Look at the bout between the former lightweight champ Khabib Nurmagomedov and BJJ black belt, the ex-155-pound division belt owner Rafael dos Anjos.
The second problem happens when your opponent keeps the fight standing. Masters of jiu-jitsu lack striking skills. Please watch Demian Maia’s or Ryan Hall’s bouts – they are very poor strikers.
Overall, BJJ works better for an MMA battle. But it will work in the clinch or as soon as you drag your foe to the ground. The modified version of Krav Maga (adjusted to MMA rules) is better for the stand-up game.
Krav Maga Vs Brazilian Jiu-Jitsu, Which Is Better for Self-Defense?
We have already described three major problems of BJJ in the street fight – dealing with multiple opponents, takedown offense, and defeating armed thugs.
Other than that, BJJ works well in a 1-on-1 battle. Weight class doesn’t play a major role, street bullies usually don’t know to defend against submission attempts and switches.
There are no downsides to Krav Maga in the street. Your opponent can carry a knife, a club, or even a gun, the dojo teaches you all kinds of self-defense techniques. The master of Israeli martial art attacks your vital spots and finishes the bout in less than 5 seconds.
Krav Maga experts will try to keep the fight standing and use other attackers as a shield in, for example, 1 on 3 fights. It is a way better choice for self-defense and street battles.
Related: Martial arts may be an excellent tool for self-defense in any scenario. Click here to discover the most efficient martial arts techniques and training methods for keeping yourself safe and secure.
Which Is Better for Law Enforcement, BJJ or Krav Maga?
Cops sometimes have to deal with drugged or drunk individuals. Those people cannot control their actions, so any skill can come in handy.
Here is an example of a BJJ cop who used his skillset to control the larger suspect. You can see a successful takedown attempt off the back and fabulous control off the mount.
But let’s be honest, this suspect had zero ground skills.
Law enforcement mostly gives an advantage to Krav Maga as it is way easier to apply. Criminals mostly try to evade prison by any means necessary. Sometimes they attack cops to stay free.
Krav Maga teaches you to react in all kinds of situations. If you’re a cop, you’ll have greater chances of apprehending the suspect and neutralizing the threat, so it is a better choice for street situations.
Look at the concept of weapon retention drills. You don’t learn this in a BJJ class!
Combining Krav Maga and BJJ, Is It Good?
Yes, there are many self-defense benefits on both sides. Krav Maga teaches you to react in the stand-up, while BJJ protects you on the ground. Your defensive skills will rock!
If you plan to transition to MMA, this combination might not be the best choice. First, referees don’t like illegal strikes.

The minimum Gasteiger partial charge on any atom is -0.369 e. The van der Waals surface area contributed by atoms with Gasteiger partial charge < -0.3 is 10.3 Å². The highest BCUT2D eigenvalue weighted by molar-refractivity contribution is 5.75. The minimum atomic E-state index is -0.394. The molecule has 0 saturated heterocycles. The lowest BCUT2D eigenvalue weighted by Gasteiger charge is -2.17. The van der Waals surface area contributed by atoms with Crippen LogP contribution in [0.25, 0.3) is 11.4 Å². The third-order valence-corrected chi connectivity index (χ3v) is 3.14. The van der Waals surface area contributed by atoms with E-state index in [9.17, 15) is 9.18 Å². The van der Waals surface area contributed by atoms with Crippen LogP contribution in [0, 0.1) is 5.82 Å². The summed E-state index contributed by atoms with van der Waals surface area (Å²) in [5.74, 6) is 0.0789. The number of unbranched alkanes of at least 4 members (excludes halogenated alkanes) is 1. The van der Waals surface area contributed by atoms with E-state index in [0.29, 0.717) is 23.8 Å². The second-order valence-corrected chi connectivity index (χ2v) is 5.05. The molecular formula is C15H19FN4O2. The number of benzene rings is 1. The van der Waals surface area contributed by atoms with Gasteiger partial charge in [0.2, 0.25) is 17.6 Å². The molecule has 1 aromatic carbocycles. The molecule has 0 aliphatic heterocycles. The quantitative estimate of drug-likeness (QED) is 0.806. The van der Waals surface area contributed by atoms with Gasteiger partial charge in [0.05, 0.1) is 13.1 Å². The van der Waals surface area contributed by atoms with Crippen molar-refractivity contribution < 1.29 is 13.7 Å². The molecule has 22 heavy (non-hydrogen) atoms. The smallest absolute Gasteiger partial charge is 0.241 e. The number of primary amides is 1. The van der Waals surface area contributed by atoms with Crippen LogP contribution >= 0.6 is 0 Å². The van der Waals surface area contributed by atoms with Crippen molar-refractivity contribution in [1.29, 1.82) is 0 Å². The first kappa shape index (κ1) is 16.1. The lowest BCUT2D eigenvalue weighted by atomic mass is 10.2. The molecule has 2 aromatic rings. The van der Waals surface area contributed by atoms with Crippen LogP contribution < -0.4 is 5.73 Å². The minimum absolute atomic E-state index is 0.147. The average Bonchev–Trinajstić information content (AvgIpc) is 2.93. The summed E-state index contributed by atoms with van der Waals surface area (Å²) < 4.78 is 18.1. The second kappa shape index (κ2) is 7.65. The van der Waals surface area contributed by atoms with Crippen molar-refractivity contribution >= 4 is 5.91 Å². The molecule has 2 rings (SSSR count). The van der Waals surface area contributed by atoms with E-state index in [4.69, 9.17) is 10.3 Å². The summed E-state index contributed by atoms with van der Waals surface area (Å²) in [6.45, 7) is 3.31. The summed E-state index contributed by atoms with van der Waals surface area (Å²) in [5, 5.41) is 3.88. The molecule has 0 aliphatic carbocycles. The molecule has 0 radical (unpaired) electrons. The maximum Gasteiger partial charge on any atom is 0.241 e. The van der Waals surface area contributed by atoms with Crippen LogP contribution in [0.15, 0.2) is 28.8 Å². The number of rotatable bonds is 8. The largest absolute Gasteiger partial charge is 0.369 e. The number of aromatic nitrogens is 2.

Second, Krav Maga doesn’t like lateral moves – when you don’t move inside the Octagon, the opponent will trap you against the fence and win via cage control.
Third, it is hard to shoot in from a Krav Maga stance, you’ll have to make significant fighting style modifications.
Do BJJ and Krav Maga Have Similar Belts Ranking Systems?
Well, there are more differences than similarities. The red belt symbolizes the highest level of BJJ (black belt in Krav Maga).
You’ll need 10 years of BJJ training to reach black strap, while a die-hard Krav Maga practitioner might reach the greatest level of knowledge in just 3 years!
Here’s the belt system in the Israeli martial art:
- Yellow (Level 1).
- Orange (Level 2).
- Green (Level 3).
- Blue (Level 4).
- Brown (completion of Level 5).
- Black (level 6, the highest belt is 8th dan – chief Instructor Darren Levine).
- White belt.
- Blue belt.
- Purple belt.
- Brown belt.
- Black belt.
- Coral Belts: Red/black belt and Red/white belt.
- Red belt.
BJJ is harder to learn. You’ll need more time to change the color of your belt.
Krav Maga and BJJ are very different fighting styles. BJJ focuses on competitions and legal/illegal moves, while the masters of Israeli martial art can disarm or defeat all kinds of enemies in a split second.
Here is a brief recap of the positive and negative sides, differences, and similarities between BJJ and Krav Maga:
- Krav Maga is way more efficient for self-defense and street fighting.
- BJJ is a sports discipline, and Krav Maga is a self-defense system without rules.
- The greatest similarity between BJJ and Krav Maga is the lack of footwork. BJJ fighters tend to shoot in and drag the bout to the ground, while Israeli martial art focuses on straight-line counters and disabling the opponent.
- There are belts in both martial arts, but the ranking system is different.
- Krav Maga is easier to master, you must train BJJ for a long time before getting a high-level belt.
- BJJ is better for MMA, you’d have to modify Krav Maga strikes for a successful mixed martial arts career.
We hope you understand the advantages and downsides of these two martial arts. Would you like to focus on self-defense or do you plan to take part in the competitions? Which one are you going to choose and why?